Trayvon was killed by a man who made a judgement to pursue and then ultimately shoot and kill a teenager based off his his personal perception of that child.
Let’s not get off focus here, folks.
Don’t get me wrong. I love how people are rallying together with their hoods on to show support for Martin’s family. It’s definitely bittersweet to see the legions of young people calling for justice for one of their own. Mothers of all colors are thinking of their own children. And they’re thinking about Black children. And they’re getting an education about what it means to be Black in America. Trayvon’s death is at least forcing us to deal with the not so undercurrent of racism that plagues our country, and that Black people deal with on a daily.
We just need to stay on topic.
This injustice isn’t about a piece of clothing. It’s about our society having such a deep rooted fear of Black men that people will try to justify a murder by appealing to our sense of fear.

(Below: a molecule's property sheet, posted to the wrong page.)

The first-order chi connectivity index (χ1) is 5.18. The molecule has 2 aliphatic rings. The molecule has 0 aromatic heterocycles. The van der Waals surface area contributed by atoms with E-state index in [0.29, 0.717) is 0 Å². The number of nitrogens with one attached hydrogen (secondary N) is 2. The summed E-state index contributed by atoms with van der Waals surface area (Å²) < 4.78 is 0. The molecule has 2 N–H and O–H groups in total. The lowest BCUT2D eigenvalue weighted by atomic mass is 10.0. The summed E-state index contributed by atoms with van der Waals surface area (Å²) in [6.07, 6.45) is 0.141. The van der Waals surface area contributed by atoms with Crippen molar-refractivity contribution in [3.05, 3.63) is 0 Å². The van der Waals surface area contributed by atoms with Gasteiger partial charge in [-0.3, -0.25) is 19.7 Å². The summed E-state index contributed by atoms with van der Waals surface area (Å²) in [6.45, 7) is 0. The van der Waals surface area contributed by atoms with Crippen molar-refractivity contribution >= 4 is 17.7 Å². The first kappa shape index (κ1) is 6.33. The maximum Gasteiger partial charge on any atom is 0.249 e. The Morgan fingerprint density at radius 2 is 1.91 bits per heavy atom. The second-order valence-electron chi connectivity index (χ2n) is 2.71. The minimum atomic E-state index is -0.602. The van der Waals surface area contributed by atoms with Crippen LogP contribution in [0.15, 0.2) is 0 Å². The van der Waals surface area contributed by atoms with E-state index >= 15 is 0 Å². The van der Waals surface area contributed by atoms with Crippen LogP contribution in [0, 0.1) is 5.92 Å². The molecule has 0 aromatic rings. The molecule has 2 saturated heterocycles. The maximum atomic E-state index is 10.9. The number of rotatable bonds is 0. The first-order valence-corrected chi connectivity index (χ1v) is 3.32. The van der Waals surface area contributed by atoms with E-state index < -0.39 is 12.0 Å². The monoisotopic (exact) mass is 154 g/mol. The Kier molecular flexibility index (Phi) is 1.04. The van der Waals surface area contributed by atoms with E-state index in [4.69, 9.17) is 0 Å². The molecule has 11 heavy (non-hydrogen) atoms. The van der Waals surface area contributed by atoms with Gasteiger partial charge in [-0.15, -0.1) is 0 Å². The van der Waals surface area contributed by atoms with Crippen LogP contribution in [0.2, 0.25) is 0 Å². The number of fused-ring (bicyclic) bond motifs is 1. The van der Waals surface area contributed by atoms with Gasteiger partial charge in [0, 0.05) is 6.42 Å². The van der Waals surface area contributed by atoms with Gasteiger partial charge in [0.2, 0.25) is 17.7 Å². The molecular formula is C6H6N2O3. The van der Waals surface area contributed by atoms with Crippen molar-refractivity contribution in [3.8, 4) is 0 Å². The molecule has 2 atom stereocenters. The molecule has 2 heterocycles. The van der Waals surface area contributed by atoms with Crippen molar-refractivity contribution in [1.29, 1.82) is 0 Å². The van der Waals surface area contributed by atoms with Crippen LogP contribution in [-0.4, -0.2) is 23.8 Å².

It’s a dark and stormy night, out of the shadows comes a big, black, menacing figure wearing a hood.
This injustice is about living in a society where a man can, against the instructions of police officers, get out of his car, chase a teenager down, shoot and kill him, and then claim self defense after the teen (allegedly) defends himself.
Of course I couldn’t defend myself against this Big Black Menace! I had no choice but to shoot him!
But, as long as we cling to this issue of the hoodie, we’re taking the spotlight away from what’s really going on. All of this discourse about what Trayvon was wearing isn’t what we need to be talking about. Because, we all know (and if you don’t know, you need to know) if Trayvon was a White boy, wearing the exact same hoodie, in the exact same neighborhood, at the exact same time…he’d still be alive right now.
I’m just asking that we don’t spend so much time personifying the hoodie that we forgo the serious conversations about race in America that we need to be having. I recognize that discussing our fears is difficult, and using the hoodie in countless metaphors is easier, it’s more comfortable. But comfort isn’t going to stop our Black boys from being killed. Being comfortable isn’t going to honor Trayvon’s memory. And, as comfortable as our hoodies are, they aren’t going to make a difference unless the people wearing them are doing something to create change.